NEW DELHI: Deprived of sleep and suffering from fatigue, IndiGo employees are actively looking for other opportunities. Post Saturday’s mass leave that irked aviation regulator DGCA as 55% of its flights got delayed, nearly half a dozen IndiGo pilots and cabin crew TNIE contacted said that the country’s only profitable airline is operating like a factory, which doesn’t value employees and provide little or no time to rest.
“If a new airline is announced tomorrow requiring 20,000 cabin crew and 4,000 pilots, the whole of IndiGo staff would switch there,” said a pilot who has been with the airline for over 5 years.
According to industry sources, a majority of IndiGo’s cabin crew members who took sick leave on Saturday were spotted at Air India’s recruitment drive.
Another IndiGo pilot who is planning his resignation said that working hours have become very demanding and frequent posting at remote locations has angered many colleagues.
“Once, a colleague was sent to a small town without any prior accommodation arrangement. This gave him tons of unwanted discomfort,” he said.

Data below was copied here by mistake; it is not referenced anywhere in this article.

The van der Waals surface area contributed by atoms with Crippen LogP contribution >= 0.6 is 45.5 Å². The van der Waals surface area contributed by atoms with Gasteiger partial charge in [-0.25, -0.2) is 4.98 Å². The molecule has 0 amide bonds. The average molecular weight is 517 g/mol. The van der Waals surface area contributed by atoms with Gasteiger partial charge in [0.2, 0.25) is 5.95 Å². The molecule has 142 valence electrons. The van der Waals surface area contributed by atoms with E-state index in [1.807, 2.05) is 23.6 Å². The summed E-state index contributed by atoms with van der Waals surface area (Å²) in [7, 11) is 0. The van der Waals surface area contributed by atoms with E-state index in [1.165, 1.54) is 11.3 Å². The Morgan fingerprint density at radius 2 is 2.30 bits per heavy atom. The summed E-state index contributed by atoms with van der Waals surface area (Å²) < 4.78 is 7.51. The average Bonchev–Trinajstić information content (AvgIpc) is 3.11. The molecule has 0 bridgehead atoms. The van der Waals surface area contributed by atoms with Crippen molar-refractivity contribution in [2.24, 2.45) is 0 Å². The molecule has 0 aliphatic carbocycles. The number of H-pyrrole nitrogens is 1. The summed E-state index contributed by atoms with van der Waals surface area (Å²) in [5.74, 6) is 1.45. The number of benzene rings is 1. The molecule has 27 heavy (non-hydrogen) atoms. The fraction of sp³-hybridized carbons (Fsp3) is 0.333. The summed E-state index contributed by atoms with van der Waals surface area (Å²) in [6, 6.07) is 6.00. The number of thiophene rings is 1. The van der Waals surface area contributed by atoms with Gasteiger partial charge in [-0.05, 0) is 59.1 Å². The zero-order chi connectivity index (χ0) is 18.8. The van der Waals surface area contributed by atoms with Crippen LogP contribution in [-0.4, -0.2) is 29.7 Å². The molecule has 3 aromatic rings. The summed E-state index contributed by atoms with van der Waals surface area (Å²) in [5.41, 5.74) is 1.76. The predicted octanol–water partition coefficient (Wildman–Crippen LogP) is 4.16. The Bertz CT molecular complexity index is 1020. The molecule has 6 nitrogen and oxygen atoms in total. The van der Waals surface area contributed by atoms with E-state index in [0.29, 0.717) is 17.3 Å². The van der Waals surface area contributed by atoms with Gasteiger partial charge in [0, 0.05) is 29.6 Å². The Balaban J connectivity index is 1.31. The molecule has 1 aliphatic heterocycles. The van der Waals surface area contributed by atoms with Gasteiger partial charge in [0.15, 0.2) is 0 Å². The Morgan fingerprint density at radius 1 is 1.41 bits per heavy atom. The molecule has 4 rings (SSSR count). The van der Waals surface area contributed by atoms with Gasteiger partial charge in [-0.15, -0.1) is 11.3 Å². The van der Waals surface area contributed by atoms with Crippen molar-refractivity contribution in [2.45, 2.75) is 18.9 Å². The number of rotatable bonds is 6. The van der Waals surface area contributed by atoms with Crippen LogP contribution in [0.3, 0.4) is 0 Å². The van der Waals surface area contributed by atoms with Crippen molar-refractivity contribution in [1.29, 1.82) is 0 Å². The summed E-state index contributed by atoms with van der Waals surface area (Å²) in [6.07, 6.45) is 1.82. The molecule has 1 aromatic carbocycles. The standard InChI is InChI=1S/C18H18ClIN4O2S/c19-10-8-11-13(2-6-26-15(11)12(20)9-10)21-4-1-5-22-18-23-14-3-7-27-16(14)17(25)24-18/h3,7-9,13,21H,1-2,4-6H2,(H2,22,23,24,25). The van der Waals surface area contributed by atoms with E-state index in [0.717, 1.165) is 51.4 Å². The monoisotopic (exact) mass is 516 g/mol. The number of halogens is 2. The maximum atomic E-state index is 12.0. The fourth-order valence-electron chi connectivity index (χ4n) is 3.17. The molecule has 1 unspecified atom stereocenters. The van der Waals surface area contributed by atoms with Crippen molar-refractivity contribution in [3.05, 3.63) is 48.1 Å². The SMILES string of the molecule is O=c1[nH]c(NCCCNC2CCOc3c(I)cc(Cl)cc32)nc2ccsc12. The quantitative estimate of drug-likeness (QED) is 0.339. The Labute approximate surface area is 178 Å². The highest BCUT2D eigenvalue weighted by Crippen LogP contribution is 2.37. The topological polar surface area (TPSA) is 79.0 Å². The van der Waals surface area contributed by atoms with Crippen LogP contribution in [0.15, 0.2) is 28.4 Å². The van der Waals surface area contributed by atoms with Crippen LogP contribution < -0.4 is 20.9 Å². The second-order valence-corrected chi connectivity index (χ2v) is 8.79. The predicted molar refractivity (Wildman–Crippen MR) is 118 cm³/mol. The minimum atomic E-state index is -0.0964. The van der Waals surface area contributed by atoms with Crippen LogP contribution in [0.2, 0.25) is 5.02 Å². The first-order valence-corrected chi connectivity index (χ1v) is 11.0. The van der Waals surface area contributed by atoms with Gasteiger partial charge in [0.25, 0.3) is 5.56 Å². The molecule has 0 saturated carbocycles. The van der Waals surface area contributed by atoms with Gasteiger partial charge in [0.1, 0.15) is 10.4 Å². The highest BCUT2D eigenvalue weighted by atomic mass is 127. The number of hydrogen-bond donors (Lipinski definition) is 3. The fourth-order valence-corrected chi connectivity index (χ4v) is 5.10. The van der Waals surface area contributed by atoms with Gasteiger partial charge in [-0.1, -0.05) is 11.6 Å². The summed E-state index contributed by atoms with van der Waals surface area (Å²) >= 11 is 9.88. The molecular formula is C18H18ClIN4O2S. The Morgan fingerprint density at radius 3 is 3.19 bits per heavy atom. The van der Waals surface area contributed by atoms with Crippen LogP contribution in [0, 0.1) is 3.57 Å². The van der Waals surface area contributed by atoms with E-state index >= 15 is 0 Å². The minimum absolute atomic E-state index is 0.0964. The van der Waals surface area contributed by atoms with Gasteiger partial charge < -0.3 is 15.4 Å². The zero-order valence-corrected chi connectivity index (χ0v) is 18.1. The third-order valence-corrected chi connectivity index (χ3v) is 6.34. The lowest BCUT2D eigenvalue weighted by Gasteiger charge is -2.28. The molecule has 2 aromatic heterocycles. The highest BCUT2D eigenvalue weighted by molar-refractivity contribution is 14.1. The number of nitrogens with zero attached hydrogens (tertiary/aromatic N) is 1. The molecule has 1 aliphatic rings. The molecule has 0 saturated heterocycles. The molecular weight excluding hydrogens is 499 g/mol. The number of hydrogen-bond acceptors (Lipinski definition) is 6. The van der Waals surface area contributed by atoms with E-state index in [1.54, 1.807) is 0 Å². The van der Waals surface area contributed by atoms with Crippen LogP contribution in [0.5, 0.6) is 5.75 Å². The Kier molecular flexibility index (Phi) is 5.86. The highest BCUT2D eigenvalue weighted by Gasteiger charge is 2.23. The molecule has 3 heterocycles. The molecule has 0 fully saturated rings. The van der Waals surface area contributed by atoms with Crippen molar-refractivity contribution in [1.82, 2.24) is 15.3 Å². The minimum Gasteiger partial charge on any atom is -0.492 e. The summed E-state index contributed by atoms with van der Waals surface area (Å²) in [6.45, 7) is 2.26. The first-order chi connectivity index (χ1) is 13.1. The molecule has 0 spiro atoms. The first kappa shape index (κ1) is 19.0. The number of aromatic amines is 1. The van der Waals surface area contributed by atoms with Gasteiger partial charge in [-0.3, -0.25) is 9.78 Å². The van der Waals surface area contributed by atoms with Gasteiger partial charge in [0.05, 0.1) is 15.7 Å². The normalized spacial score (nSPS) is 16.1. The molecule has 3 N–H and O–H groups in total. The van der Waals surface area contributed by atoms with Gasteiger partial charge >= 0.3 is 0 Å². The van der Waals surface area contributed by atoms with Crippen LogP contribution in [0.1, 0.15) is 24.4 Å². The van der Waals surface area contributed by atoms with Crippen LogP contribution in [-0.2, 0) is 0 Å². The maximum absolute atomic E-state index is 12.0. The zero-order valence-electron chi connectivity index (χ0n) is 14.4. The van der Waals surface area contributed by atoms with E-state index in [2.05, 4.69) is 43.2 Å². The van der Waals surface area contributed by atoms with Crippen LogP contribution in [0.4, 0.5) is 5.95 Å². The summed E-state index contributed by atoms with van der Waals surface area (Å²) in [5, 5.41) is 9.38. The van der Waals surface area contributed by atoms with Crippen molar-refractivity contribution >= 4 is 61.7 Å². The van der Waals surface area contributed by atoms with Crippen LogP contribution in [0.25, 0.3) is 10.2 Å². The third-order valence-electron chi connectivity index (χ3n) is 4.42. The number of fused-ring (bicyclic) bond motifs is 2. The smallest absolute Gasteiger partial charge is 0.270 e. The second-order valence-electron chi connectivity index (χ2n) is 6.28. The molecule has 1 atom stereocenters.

A senior cabin crew who has been with the airline for 4 years said their leaves have been shortened without giving them additional financial benefits.
According to a former senior employee at the airline, the single biggest reason why many are resigning is that they were not treated well during the two-year pandemic. He added that forceful salary cuts during covid-19 and the inhumane management style impacted employees’ morale.
In April, IndiGo suspended a few pilots who were planning to organise a strike to protest against pandemic-related pay cuts, a first for the airline.
According to sector experts, now that India’s aviation industry is going through a structural change with Tata’s taking over Air India and the new player Akasa is all set to fly, there is an increased demand for workforce in this sector.
Mark Martin, founder and CEO of Martin Consulting, said the future prospect of Air India with the Tata Group is looking assuring.
“It is very promising for pilots and cabin crew from a long-term perspective as salaries here are going to be very balanced along with ethical work culture,” he added.
According to Martin, airlines that are not treating their employees well can experience a mass exodus as Asia alone requires 180,000 pilots and 250,000 cabin crew at the moment.
Query sent to IndiGo remained unanswered till this story was published.